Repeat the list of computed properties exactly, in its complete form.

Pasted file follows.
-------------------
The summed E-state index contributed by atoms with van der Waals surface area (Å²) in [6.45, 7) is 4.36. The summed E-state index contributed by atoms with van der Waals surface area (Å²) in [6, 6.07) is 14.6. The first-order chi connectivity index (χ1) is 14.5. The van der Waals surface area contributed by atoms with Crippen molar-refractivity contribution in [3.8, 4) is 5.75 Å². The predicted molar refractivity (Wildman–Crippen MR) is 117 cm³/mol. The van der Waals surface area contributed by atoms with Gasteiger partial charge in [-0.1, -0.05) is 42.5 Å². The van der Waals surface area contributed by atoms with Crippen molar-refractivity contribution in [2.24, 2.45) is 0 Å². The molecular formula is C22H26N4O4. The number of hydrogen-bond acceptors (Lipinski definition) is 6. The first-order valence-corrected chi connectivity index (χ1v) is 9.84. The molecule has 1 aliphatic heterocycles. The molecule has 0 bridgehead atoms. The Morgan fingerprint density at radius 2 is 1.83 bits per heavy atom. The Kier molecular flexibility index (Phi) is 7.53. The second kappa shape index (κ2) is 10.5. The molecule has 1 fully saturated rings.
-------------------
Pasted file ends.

The summed E-state index contributed by atoms with van der Waals surface area (Å²) in [6.45, 7) is 4.36. The summed E-state index contributed by atoms with van der Waals surface area (Å²) in [6, 6.07) is 14.6. The first-order chi connectivity index (χ1) is 14.5. The van der Waals surface area contributed by atoms with Crippen molar-refractivity contribution in [3.8, 4) is 5.75 Å². The predicted molar refractivity (Wildman–Crippen MR) is 117 cm³/mol. The van der Waals surface area contributed by atoms with Gasteiger partial charge in [-0.1, -0.05) is 42.5 Å². The van der Waals surface area contributed by atoms with Crippen molar-refractivity contribution in [2.24, 2.45) is 0 Å². The molecular formula is C22H26N4O4. The number of hydrogen-bond acceptors (Lipinski definition) is 6. The first-order valence-corrected chi connectivity index (χ1v) is 9.84. The molecule has 1 aliphatic heterocycles. The molecule has 0 bridgehead atoms. The Morgan fingerprint density at radius 2 is 1.83 bits per heavy atom. The Kier molecular flexibility index (Phi) is 7.53. The second kappa shape index (κ2) is 10.5. The molecule has 1 fully saturated rings.